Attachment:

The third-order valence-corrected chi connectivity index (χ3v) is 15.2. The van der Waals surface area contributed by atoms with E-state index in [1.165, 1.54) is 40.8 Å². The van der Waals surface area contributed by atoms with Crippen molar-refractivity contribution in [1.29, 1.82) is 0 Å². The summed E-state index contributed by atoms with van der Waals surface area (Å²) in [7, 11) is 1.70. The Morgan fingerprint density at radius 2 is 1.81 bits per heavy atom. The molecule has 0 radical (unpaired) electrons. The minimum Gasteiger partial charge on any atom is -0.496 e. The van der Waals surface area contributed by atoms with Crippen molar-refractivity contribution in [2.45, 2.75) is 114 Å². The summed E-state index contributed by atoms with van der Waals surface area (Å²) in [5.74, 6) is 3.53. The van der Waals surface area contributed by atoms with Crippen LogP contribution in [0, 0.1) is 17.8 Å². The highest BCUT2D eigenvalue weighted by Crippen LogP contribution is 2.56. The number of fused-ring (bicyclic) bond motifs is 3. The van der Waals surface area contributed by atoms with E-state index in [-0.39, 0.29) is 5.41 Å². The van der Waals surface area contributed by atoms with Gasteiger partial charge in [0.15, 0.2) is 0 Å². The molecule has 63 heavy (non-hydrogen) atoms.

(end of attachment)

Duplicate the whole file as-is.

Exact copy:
The third-order valence-corrected chi connectivity index (χ3v) is 15.2. The van der Waals surface area contributed by atoms with E-state index in [1.165, 1.54) is 40.8 Å². The van der Waals surface area contributed by atoms with Crippen molar-refractivity contribution in [1.29, 1.82) is 0 Å². The summed E-state index contributed by atoms with van der Waals surface area (Å²) in [7, 11) is 1.70. The Morgan fingerprint density at radius 2 is 1.81 bits per heavy atom. The molecule has 0 radical (unpaired) electrons. The minimum Gasteiger partial charge on any atom is -0.496 e. The van der Waals surface area contributed by atoms with Crippen molar-refractivity contribution in [2.45, 2.75) is 114 Å². The summed E-state index contributed by atoms with van der Waals surface area (Å²) in [5.74, 6) is 3.53. The van der Waals surface area contributed by atoms with Crippen LogP contribution in [0, 0.1) is 17.8 Å². The highest BCUT2D eigenvalue weighted by Crippen LogP contribution is 2.56. The number of fused-ring (bicyclic) bond motifs is 3. The van der Waals surface area contributed by atoms with E-state index in [-0.39, 0.29) is 5.41 Å². The van der Waals surface area contributed by atoms with Gasteiger partial charge in [0.15, 0.2) is 0 Å². The molecule has 63 heavy (non-hydrogen) atoms.